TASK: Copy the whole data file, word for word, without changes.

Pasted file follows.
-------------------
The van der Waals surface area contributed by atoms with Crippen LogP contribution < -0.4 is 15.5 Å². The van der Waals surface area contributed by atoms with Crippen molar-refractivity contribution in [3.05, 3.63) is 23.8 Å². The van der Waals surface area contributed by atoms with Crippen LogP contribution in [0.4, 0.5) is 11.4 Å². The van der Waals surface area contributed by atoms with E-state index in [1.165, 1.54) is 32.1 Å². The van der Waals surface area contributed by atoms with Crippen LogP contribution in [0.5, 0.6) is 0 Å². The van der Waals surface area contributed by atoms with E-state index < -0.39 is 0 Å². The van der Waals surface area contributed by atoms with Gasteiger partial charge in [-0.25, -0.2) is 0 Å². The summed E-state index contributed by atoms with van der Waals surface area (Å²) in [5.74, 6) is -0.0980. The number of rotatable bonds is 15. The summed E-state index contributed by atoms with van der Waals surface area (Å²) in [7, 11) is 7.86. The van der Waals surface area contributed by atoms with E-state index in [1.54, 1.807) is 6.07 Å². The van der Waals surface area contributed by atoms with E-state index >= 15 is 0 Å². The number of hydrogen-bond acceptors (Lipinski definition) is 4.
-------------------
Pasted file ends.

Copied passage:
The van der Waals surface area contributed by atoms with Crippen LogP contribution < -0.4 is 15.5 Å². The van der Waals surface area contributed by atoms with Crippen molar-refractivity contribution in [3.05, 3.63) is 23.8 Å². The van der Waals surface area contributed by atoms with Crippen LogP contribution in [0.4, 0.5) is 11.4 Å². The van der Waals surface area contributed by atoms with E-state index in [1.165, 1.54) is 32.1 Å². The van der Waals surface area contributed by atoms with Crippen LogP contribution in [0.5, 0.6) is 0 Å². The van der Waals surface area contributed by atoms with E-state index < -0.39 is 0 Å². The van der Waals surface area contributed by atoms with Gasteiger partial charge in [-0.25, -0.2) is 0 Å². The summed E-state index contributed by atoms with van der Waals surface area (Å²) in [5.74, 6) is -0.0980. The number of rotatable bonds is 15. The summed E-state index contributed by atoms with van der Waals surface area (Å²) in [7, 11) is 7.86. The van der Waals surface area contributed by atoms with E-state index in [1.54, 1.807) is 6.07 Å². The van der Waals surface area contributed by atoms with E-state index >= 15 is 0 Å². The number of hydrogen-bond acceptors (Lipinski definition) is 4.